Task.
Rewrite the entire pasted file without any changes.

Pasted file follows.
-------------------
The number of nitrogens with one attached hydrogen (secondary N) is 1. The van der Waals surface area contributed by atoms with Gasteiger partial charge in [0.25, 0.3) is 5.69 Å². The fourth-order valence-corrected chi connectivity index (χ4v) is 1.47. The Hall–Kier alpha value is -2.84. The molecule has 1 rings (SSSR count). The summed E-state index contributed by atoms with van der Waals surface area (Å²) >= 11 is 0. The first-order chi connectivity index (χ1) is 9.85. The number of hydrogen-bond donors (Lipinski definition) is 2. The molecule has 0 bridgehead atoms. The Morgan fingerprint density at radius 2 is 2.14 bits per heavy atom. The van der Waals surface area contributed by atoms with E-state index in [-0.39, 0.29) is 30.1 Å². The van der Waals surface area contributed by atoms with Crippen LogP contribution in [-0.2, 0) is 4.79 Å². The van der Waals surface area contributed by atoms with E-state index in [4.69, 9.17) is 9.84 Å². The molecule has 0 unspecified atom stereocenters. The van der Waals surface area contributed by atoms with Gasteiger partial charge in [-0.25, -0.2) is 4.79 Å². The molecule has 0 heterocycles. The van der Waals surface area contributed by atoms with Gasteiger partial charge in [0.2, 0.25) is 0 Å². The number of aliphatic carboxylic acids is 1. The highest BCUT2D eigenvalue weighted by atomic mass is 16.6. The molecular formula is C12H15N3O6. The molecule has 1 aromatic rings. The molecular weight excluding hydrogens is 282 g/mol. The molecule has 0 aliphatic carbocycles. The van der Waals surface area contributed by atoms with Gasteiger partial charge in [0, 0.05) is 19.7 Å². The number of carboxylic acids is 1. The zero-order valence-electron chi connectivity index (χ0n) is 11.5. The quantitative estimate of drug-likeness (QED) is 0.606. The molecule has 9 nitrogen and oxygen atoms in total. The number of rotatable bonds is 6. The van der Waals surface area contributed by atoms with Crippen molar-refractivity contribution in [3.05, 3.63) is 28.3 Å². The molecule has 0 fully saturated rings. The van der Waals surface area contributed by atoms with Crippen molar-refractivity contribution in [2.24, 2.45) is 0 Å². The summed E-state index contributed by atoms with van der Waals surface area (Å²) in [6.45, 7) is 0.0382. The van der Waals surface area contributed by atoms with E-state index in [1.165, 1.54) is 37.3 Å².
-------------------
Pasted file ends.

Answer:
The number of nitrogens with one attached hydrogen (secondary N) is 1. The van der Waals surface area contributed by atoms with Gasteiger partial charge in [0.25, 0.3) is 5.69 Å². The fourth-order valence-corrected chi connectivity index (χ4v) is 1.47. The Hall–Kier alpha value is -2.84. The molecule has 1 rings (SSSR count). The summed E-state index contributed by atoms with van der Waals surface area (Å²) >= 11 is 0. The first-order chi connectivity index (χ1) is 9.85. The number of hydrogen-bond donors (Lipinski definition) is 2. The molecule has 0 bridgehead atoms. The Morgan fingerprint density at radius 2 is 2.14 bits per heavy atom. The van der Waals surface area contributed by atoms with E-state index in [-0.39, 0.29) is 30.1 Å². The van der Waals surface area contributed by atoms with Crippen LogP contribution in [-0.2, 0) is 4.79 Å². The van der Waals surface area contributed by atoms with E-state index in [4.69, 9.17) is 9.84 Å². The molecule has 0 unspecified atom stereocenters. The van der Waals surface area contributed by atoms with Gasteiger partial charge in [-0.25, -0.2) is 4.79 Å². The molecule has 0 heterocycles. The van der Waals surface area contributed by atoms with Gasteiger partial charge in [0.2, 0.25) is 0 Å². The number of aliphatic carboxylic acids is 1. The highest BCUT2D eigenvalue weighted by atomic mass is 16.6. The molecular formula is C12H15N3O6. The molecule has 1 aromatic rings. The molecular weight excluding hydrogens is 282 g/mol. The molecule has 0 aliphatic carbocycles. The van der Waals surface area contributed by atoms with Gasteiger partial charge in [0, 0.05) is 19.7 Å². The number of carboxylic acids is 1. The zero-order valence-electron chi connectivity index (χ0n) is 11.5. The quantitative estimate of drug-likeness (QED) is 0.606. The molecule has 9 nitrogen and oxygen atoms in total. The number of rotatable bonds is 6. The van der Waals surface area contributed by atoms with Crippen molar-refractivity contribution in [3.05, 3.63) is 28.3 Å². The molecule has 0 fully saturated rings. The van der Waals surface area contributed by atoms with Crippen molar-refractivity contribution in [2.24, 2.45) is 0 Å². The summed E-state index contributed by atoms with van der Waals surface area (Å²) in [6.45, 7) is 0.0382. The van der Waals surface area contributed by atoms with E-state index in [1.165, 1.54) is 37.3 Å².